Own research

In my journey into trying to understand PGP, and public key signing and encryption as a whole, I came across this answer on CE. It is an answer to a question with the title: Should we sign-then-encrypt, or encrypt-then-sign? Although this satisfies my original quest, it has an interesting link to an article called: Defective Sign & Encrypt in S/MIME, PKCS#7, MOSS, PEM, PGP, and XML.. The article as a whole explains why "naive sign & encrypt" systems are not as secure as most people think. Also, it proposes some solutions to the issue.


A proposal which caught my attention from section 5.2 Sign/Encrypt/Sign of the article.

Surprisingly, we can get an effective repair for S&E, if Alice signs and encrypts the plaintext, and then she signs the ciphertext, too:

A ---> B   :   {{{msg}a}B , #B}a

(Here, #B means Alice hashes Bob's key, not his name.)

This message means:

  • Inner Signature: "Alice wrote the plaintext;"
  • Encryption: "Only Bob can see the plaintext;"
  • Outer Signature: "Alice used key B to encrypt."


Is there any cryptographic / security reason why Alice would Hash Bob's public key? If I would implement something like:

A ---> B     :   {{{msg}a}B , B}a

(B is Bob's public key, not hashed)

Would I still benefit from the security offered by this fix?


I'm in the research phase of developing a messaging platform based on public-key encryption. My first intention was to use the OpenPGP standard. However, this standard alone would make it impossible to identify the sender until the message is decrypted. I want to offer end-to-end encryption, but at the same time, offering my servers to verify the sender is a registered user.

Off course, this could (and will) be done by client - server authentication. But even in such a case, using openPGP and authentication alone, a client can still misbehave:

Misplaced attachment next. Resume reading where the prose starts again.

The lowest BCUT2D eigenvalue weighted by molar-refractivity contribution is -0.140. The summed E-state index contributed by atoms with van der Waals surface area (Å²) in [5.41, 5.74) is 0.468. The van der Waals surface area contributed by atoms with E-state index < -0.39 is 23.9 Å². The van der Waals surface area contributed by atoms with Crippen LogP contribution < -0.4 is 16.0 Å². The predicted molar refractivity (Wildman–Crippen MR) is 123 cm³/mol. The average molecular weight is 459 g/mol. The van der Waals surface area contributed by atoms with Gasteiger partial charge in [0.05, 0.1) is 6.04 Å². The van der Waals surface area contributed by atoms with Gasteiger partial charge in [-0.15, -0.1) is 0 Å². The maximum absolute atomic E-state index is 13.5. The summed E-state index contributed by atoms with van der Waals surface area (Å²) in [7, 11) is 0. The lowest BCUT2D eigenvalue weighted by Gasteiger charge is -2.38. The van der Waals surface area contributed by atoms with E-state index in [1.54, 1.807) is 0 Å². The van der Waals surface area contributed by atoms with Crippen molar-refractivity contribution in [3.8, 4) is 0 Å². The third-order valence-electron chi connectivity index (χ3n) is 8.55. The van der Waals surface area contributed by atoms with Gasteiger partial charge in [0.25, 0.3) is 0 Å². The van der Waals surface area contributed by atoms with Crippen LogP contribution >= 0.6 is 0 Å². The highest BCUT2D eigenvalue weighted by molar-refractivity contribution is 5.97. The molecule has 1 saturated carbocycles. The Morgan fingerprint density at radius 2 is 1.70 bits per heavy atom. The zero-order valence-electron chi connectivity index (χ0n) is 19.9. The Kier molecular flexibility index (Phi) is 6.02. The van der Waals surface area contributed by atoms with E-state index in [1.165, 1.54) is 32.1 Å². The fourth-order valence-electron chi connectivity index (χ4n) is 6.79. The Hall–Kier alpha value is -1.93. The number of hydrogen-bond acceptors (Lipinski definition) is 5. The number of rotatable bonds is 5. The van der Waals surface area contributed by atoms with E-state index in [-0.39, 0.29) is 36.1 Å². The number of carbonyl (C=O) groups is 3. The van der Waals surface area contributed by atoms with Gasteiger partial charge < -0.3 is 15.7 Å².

PGP's strongest security option is naïve Sign & Encrypt, so PGP is vulnerable to surreptitious forwarding:

A ---> B   :   {{ "The deal is off." } a}B
B ---> C   :   {{ "The deal is off." } a}C

The server wouldn't know that Bob is illegally forwarding Alice's massage and gladly forward the message to Charlie on Alice's behalf.

I know that most of this can be prevented on the application level. Like e-mail is doing with authenticated SMTP and fields like From: and To. But as an experiment, why not fix these issues directly in the cryptography protocol? I think, the server reading the intended receiver's public key would be a nice solution.

  • 1
    $\begingroup$ In general the signature calculation will already perform some kind of hashing. I don't see how leaving out the hashing step can somehow break security for that reason alone. Using the additional hashing will reduce the resulting message - otherwise I don't see the benefit of it. $\endgroup$
    – Maarten Bodewes
    Jun 13, 2018 at 16:35

1 Answer 1


I don't fully understand the notation in that link you posted, but as far as hashing the public key instead of signing it directly, some public keys are pretty long, making signing expensive. Public keys for RSA can be 4096 bits, which is too long for most signing schemes. Hashing the public key allows it to be signed more efficiently without losing security.

  • $\begingroup$ In the comment I made below the post I wrote "In general the signature calculation will already perform some kind of hashing.". Can you explain your answer more with this remark in mind? $\endgroup$
    – Maarten Bodewes
    Jun 12, 2020 at 7:52
  • 1
    $\begingroup$ Ah, I didn't see that comment. They could be trying to write their protocol without the assumption that the signing scheme would hash the message. But usually authors make this assumption to err on better security, not performance, so I'm not sure. $\endgroup$
    – Grifball
    Jun 12, 2020 at 17:06

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